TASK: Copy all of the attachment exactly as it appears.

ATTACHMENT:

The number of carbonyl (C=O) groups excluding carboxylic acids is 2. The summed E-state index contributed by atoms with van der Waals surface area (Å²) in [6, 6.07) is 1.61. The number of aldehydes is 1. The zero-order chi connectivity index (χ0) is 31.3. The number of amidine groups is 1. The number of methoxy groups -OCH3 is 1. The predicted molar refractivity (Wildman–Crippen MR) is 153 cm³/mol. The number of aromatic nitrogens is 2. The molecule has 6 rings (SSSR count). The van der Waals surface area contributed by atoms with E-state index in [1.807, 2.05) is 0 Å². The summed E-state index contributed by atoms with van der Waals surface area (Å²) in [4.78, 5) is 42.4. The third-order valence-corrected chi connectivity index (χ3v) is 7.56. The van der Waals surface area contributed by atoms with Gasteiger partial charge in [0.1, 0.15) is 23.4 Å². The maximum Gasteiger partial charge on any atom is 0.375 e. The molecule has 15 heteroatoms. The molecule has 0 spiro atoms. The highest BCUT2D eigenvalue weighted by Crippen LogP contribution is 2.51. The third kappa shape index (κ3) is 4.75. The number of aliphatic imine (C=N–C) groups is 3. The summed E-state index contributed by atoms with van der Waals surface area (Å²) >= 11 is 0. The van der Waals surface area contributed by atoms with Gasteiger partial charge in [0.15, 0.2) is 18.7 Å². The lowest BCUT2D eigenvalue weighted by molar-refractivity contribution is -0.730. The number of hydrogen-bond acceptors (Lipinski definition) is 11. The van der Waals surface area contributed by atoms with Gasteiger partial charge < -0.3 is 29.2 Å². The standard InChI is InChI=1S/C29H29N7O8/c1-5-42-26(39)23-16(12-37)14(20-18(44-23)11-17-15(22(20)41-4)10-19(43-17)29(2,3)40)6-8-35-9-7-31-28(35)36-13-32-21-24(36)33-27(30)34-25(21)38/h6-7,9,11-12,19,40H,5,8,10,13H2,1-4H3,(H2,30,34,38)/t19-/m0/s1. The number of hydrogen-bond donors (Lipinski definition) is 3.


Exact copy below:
The number of carbonyl (C=O) groups excluding carboxylic acids is 2. The summed E-state index contributed by atoms with van der Waals surface area (Å²) in [6, 6.07) is 1.61. The number of aldehydes is 1. The zero-order chi connectivity index (χ0) is 31.3. The number of amidine groups is 1. The number of methoxy groups -OCH3 is 1. The predicted molar refractivity (Wildman–Crippen MR) is 153 cm³/mol. The number of aromatic nitrogens is 2. The molecule has 6 rings (SSSR count). The van der Waals surface area contributed by atoms with E-state index in [1.807, 2.05) is 0 Å². The summed E-state index contributed by atoms with van der Waals surface area (Å²) in [4.78, 5) is 42.4. The third-order valence-corrected chi connectivity index (χ3v) is 7.56. The van der Waals surface area contributed by atoms with Gasteiger partial charge in [0.1, 0.15) is 23.4 Å². The maximum Gasteiger partial charge on any atom is 0.375 e. The molecule has 15 heteroatoms. The molecule has 0 spiro atoms. The highest BCUT2D eigenvalue weighted by Crippen LogP contribution is 2.51. The third kappa shape index (κ3) is 4.75. The number of aliphatic imine (C=N–C) groups is 3. The summed E-state index contributed by atoms with van der Waals surface area (Å²) >= 11 is 0. The van der Waals surface area contributed by atoms with Gasteiger partial charge in [0.15, 0.2) is 18.7 Å². The lowest BCUT2D eigenvalue weighted by molar-refractivity contribution is -0.730. The number of hydrogen-bond acceptors (Lipinski definition) is 11. The van der Waals surface area contributed by atoms with Gasteiger partial charge < -0.3 is 29.2 Å². The standard InChI is InChI=1S/C29H29N7O8/c1-5-42-26(39)23-16(12-37)14(20-18(44-23)11-17-15(22(20)41-4)10-19(43-17)29(2,3)40)6-8-35-9-7-31-28(35)36-13-32-21-24(36)33-27(30)34-25(21)38/h6-7,9,11-12,19,40H,5,8,10,13H2,1-4H3,(H2,30,34,38)/t19-/m0/s1. The number of hydrogen-bond donors (Lipinski definition) is 3.